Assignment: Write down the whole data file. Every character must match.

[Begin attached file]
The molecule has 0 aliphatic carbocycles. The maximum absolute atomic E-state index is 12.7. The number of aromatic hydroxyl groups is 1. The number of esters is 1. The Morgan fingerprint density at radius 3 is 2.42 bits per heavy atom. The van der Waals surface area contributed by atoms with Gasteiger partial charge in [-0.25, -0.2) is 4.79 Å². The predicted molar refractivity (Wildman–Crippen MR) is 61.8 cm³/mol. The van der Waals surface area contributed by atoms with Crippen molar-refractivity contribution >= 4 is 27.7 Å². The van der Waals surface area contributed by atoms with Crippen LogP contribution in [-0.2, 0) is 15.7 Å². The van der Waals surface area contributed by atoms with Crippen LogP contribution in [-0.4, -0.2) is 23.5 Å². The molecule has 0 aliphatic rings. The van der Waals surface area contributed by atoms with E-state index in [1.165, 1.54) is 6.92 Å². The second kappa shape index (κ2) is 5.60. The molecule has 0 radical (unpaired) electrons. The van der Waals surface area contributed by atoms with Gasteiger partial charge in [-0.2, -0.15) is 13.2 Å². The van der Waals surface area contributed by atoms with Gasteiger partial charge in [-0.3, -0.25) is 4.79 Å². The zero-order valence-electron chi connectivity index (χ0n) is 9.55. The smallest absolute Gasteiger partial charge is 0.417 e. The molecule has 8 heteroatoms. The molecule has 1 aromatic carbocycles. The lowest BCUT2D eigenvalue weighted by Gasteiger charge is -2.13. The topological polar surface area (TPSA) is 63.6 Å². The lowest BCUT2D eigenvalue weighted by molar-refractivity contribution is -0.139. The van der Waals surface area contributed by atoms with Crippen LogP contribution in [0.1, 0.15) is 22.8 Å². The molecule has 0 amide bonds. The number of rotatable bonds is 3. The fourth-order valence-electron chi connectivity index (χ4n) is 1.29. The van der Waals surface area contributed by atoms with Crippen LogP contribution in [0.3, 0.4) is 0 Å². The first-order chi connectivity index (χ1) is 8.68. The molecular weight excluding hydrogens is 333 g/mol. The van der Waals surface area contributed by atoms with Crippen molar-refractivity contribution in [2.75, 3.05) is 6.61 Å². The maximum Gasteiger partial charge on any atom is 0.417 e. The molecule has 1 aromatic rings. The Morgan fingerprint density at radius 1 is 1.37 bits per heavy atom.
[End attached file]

The molecule has 0 aliphatic carbocycles. The maximum absolute atomic E-state index is 12.7. The number of aromatic hydroxyl groups is 1. The number of esters is 1. The Morgan fingerprint density at radius 3 is 2.42 bits per heavy atom. The van der Waals surface area contributed by atoms with Gasteiger partial charge in [-0.25, -0.2) is 4.79 Å². The predicted molar refractivity (Wildman–Crippen MR) is 61.8 cm³/mol. The van der Waals surface area contributed by atoms with Crippen molar-refractivity contribution >= 4 is 27.7 Å². The van der Waals surface area contributed by atoms with Crippen LogP contribution in [-0.2, 0) is 15.7 Å². The van der Waals surface area contributed by atoms with Crippen LogP contribution in [-0.4, -0.2) is 23.5 Å². The molecule has 0 aliphatic rings. The van der Waals surface area contributed by atoms with E-state index in [1.165, 1.54) is 6.92 Å². The second kappa shape index (κ2) is 5.60. The molecule has 0 radical (unpaired) electrons. The van der Waals surface area contributed by atoms with Gasteiger partial charge in [-0.2, -0.15) is 13.2 Å². The van der Waals surface area contributed by atoms with Gasteiger partial charge in [-0.3, -0.25) is 4.79 Å². The zero-order valence-electron chi connectivity index (χ0n) is 9.55. The smallest absolute Gasteiger partial charge is 0.417 e. The molecule has 8 heteroatoms. The molecule has 1 aromatic carbocycles. The lowest BCUT2D eigenvalue weighted by Gasteiger charge is -2.13. The topological polar surface area (TPSA) is 63.6 Å². The lowest BCUT2D eigenvalue weighted by molar-refractivity contribution is -0.139. The van der Waals surface area contributed by atoms with Crippen LogP contribution in [0.1, 0.15) is 22.8 Å². The molecule has 0 amide bonds. The number of rotatable bonds is 3. The fourth-order valence-electron chi connectivity index (χ4n) is 1.29. The van der Waals surface area contributed by atoms with Crippen LogP contribution in [0.3, 0.4) is 0 Å². The first-order chi connectivity index (χ1) is 8.68. The molecular weight excluding hydrogens is 333 g/mol. The van der Waals surface area contributed by atoms with Crippen molar-refractivity contribution in [2.75, 3.05) is 6.61 Å². The maximum Gasteiger partial charge on any atom is 0.417 e. The molecule has 1 aromatic rings. The Morgan fingerprint density at radius 1 is 1.37 bits per heavy atom.